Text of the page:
This handbook accesses historical, theological, rhetorical, literary, and linguistic studies to demonstrate the interdisciplinary strength of the field of sermon studies and to show the centrality of sermons to private and public life in this 'golden age' of the British sermon.
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The period 1689-1901 was 'the golden age' of the sermon in Britain. It was the best selling printed work and dominated the print trade until the mid-nineteenth century. Sermons were highly influential in religious and spiritual matters, but they also played important roles in elections and politics, science and ideas, and campaigns for reform. Sermons touched the lives of ordinary people and formed a dominant part of their lives. Preachers attracted huge crowds and
the popular demand for sermons was never higher. Sermons were also taken by missionaries and clergy across the British empire, so that preaching was integral to the process of imperialism and shaped the emerging colonies and dominions. The form that sermons took varied widely, and this enabled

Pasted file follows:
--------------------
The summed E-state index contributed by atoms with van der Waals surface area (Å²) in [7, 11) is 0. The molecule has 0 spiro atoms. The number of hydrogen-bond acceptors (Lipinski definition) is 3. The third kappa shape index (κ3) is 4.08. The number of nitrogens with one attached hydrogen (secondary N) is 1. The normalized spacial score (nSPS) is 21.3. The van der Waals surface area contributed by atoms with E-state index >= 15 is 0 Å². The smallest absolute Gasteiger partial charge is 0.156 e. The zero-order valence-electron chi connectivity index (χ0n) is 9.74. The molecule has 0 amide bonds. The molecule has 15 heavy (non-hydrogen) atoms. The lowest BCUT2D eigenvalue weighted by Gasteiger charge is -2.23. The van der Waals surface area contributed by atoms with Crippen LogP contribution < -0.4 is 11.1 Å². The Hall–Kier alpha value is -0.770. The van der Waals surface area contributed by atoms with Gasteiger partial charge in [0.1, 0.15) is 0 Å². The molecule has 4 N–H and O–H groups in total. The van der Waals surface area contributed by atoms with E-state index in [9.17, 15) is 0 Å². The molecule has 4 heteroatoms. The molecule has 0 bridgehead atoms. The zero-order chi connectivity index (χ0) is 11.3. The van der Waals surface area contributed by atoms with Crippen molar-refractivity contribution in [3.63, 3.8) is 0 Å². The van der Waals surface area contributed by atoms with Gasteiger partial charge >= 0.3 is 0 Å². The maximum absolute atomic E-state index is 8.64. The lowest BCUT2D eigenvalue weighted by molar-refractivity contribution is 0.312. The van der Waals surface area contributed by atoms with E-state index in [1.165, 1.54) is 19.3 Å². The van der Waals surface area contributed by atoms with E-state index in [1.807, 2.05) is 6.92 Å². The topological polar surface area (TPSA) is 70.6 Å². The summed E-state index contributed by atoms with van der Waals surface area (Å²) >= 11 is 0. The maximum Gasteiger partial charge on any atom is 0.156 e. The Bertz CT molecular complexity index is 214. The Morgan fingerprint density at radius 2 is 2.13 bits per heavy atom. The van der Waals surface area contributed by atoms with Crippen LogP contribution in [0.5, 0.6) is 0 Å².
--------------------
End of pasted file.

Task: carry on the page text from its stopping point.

preaching to be adopted and shaped by every denomination, so that in this period most religious groups could lay claim to a sermon style. The pulpit naturally lent itself to controversy, and consequently sermons lay at the heart of numerous religious arguments.
Drawing on the latest research by leading sermon scholars, this handbook accesses historical, theological, rhetorical, literary and linguistic studies to demonstrate the interdisciplinary strength of the field of sermon studies and to show the centrality of sermons to religious life in this period.